Lord knows, we all blunder from time to time. Still, this is pretty impressive:
"My last article of every year looks back on the predictions I made in early January to shed some light on the economic and financial events of the previous 12 months. This tends to be a humbling experience, and this year it is even more so than usual." Anatole Kaletsky, The Times, 31/12/07.
"In the last Economic View every year, I look back at what I predicted in early January, to try to shed some light on the events of the previous 12 months. This is nearly always a humbling experience. .. This year, however, the routinely humbling experience has turned into a ritual humiliation. How else can I describe the public confession that I am now compelled to make: I hereby confess that on or about 14 January 2008, acting of my own free will, not under the influence of any drug and aware of the consequences of my actions, I wrote the following statements in the Times: 'The global credit crisis, far from taking a turn for the worse, is now almost over' and 'There will be no US recession' and 'Stock markets around the world will rise in 2008'... I must apologise to anyone misled by my analysis." Anatole Kaletsky, The Times, 29/12/08.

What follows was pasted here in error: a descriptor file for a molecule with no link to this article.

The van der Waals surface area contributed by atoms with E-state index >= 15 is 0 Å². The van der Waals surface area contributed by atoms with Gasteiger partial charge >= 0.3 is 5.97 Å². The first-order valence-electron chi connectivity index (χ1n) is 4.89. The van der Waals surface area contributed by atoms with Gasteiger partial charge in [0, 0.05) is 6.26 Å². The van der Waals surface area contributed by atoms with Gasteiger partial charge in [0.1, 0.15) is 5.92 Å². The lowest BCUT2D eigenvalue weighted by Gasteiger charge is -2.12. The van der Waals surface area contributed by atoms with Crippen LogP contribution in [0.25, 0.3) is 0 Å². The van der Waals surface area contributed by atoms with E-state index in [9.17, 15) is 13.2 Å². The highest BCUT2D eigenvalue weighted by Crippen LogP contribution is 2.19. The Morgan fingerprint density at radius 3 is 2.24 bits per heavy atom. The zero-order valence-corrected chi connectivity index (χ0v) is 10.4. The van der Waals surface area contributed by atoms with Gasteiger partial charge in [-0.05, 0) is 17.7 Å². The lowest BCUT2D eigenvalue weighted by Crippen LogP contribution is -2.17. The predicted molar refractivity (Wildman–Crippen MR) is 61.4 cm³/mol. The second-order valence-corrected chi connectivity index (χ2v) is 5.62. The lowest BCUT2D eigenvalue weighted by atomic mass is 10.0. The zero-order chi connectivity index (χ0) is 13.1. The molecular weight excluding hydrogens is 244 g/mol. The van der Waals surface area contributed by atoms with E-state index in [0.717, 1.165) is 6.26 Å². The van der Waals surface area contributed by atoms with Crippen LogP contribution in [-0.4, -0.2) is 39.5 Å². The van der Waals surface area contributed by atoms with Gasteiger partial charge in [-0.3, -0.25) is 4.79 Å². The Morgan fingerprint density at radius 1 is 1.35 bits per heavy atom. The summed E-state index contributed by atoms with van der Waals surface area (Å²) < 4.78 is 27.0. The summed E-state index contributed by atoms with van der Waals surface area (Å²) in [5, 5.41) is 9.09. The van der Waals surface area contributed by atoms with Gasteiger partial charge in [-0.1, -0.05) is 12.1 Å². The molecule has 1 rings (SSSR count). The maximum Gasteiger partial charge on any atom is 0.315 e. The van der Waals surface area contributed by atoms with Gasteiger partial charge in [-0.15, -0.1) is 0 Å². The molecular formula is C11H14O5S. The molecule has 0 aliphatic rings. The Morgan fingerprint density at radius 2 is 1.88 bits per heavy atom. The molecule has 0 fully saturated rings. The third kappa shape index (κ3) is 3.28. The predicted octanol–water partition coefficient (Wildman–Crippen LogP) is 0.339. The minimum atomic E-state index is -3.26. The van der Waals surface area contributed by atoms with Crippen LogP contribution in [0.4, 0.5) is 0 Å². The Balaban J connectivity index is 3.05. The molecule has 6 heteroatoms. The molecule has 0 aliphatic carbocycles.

Journalists, of course, are very fond of demanding accountability from their subjects but, quite conveniently if also naturally, reject any suggestion that they be held to such standards themselves. I can't, off hand, think of a pundit fired for being wrong all the time. It certainly doesn't happen often. That's not to suggest that the Times should divest themselves of Mr Kaletsky's services, but readers should probably not treat his pronouncements any more seriously than they would the horoscopes. I dare say this applies to other economics "experts" too.
[Hat-tip: Private Eye]